The following guest post is the second in a series of four articles by innovation agitator Alberto Savoia (find the first here). Throughout his career as a serial entrepreneur and Google employee, Alberto has experienced great market successes–along with a few inevitable failures. In this series he’ll share his knowledge about why products fail and provide recommendations for beating the odds. Download Alberto’s ebook about overcoming market failure.
In my previous article I introduced The Law of Market Failure which states: “Most new products will fail in the market, even if they are competently executed.”
A tough way to start. But now that we know the odds, we can develop a plan to beat them. After all, implicit in The Law of Market Failure is The Law of Market Success: “Some new products will succeed in the market.” Let’s see how we can maximize our chances to develop one of those successful products.
The Law of Market Failure gives us the rough odds (rough in more ways than one) for market failure and success. But what are the causes that account for so many failures and so few successes? What do new products that fail in the market have in common?
Between 2009 and 2011, while at Google, I became a student of market failure. It was a great environment for doing that. I had access to hundreds of colleagues who, prior to Google, had worked in various capacities (product management, R&D, marketing, etc.) for hundreds of companies and in dozens of markets: from startups to Fortune 500s; from disposable consumer goods to multi-million dollar B2B hardware and software. My colleagues were not only willing, but often eager, to share their war stories. In fact, many of these discussions reminded me of the scene from the movie Jaws where the characters played by Robert Shaw and Richard Dreyfuss brag about their shark attack stories–and take pride in showing off their battle scars.
It did not take long before a pattern emerged from these stories: Most new product failures could be attributed to one or more of three main causes: Failure in Launch, Operations or Premise. Which, incidentally, makes for a convenient and appropriate mnemonic: F.L.O.P.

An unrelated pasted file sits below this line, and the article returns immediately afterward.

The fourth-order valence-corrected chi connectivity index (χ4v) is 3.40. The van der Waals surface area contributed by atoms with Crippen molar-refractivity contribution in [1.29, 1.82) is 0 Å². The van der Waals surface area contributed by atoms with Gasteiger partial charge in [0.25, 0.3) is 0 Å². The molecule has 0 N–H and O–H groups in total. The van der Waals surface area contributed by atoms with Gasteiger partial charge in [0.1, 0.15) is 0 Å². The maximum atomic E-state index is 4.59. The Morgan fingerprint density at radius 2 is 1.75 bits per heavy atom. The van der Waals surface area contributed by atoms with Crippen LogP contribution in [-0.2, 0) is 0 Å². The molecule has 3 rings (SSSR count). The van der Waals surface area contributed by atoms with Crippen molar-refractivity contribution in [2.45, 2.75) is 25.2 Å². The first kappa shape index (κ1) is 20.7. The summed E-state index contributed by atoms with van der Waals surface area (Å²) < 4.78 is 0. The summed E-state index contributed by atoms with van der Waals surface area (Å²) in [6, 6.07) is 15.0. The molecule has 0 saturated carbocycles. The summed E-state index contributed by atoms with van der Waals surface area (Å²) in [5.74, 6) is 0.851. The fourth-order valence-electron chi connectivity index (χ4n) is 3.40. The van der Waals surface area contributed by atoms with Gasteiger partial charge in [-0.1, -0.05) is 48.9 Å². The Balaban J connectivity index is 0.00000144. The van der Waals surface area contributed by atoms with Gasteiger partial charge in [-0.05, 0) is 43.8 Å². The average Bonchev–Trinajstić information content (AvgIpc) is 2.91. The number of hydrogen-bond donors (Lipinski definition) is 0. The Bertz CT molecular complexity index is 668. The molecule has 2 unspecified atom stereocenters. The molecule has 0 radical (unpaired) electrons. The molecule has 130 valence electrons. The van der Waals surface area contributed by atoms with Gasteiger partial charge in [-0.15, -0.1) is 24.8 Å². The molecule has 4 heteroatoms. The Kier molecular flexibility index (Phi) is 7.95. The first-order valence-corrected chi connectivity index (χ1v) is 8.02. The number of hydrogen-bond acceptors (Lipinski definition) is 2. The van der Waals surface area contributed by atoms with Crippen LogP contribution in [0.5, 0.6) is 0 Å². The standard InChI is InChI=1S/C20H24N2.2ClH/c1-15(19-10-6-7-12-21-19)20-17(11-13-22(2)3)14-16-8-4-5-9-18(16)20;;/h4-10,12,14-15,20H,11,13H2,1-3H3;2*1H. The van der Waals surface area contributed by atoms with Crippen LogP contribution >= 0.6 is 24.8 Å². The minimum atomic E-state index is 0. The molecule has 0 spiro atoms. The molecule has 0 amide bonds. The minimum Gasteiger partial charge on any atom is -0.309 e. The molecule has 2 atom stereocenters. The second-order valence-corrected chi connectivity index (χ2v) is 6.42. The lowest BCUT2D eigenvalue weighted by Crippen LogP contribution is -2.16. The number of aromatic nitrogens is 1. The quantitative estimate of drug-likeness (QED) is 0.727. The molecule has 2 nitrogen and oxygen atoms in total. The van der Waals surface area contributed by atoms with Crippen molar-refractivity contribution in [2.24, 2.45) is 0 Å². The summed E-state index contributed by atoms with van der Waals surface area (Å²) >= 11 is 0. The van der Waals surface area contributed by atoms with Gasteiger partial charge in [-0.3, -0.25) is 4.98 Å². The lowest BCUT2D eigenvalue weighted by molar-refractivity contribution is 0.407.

Let’s look at a typical scenario for each of these causes in isolation. In other words, for illustrative purposes, let’s assume that the team got two out of three things right in the Launch, Operations or Premise trio. If you’ve been around long enough some, or all, of these scenarios may sound very familiar.
Failure In Launch
In this scenario we have new products that were well thought-out, clearly met a market need, had the right set of features and were properly designed, engineered and manufactured. However, during the “launch” (i.e. the concerted marketing, PR and social-media efforts) something went wrong. People either didn’t take notice, or the timing, pricing or positioning was such that there was no product traction and no buzz. The new products either failed to achieve the necessary market awareness, or disappeared from it as quickly as they came into it.
Failure in Operations
In this case, we have new products that, as before, were well thought-out, clearly met a market need and had the right set of features. On top of that, the launch was also successful and generated a lot of interest. As a result, there was strong initial traction for these new products and all signs pointed to success. However, after a short time, various operational problems (reliability, usability, performance, etc.) began to manifest themselves. Early adopters brought the quality of these products into question, a few bad reviews appeared online and in the press and, before you knew it, failure was cruelly snatched from the jaws of victory.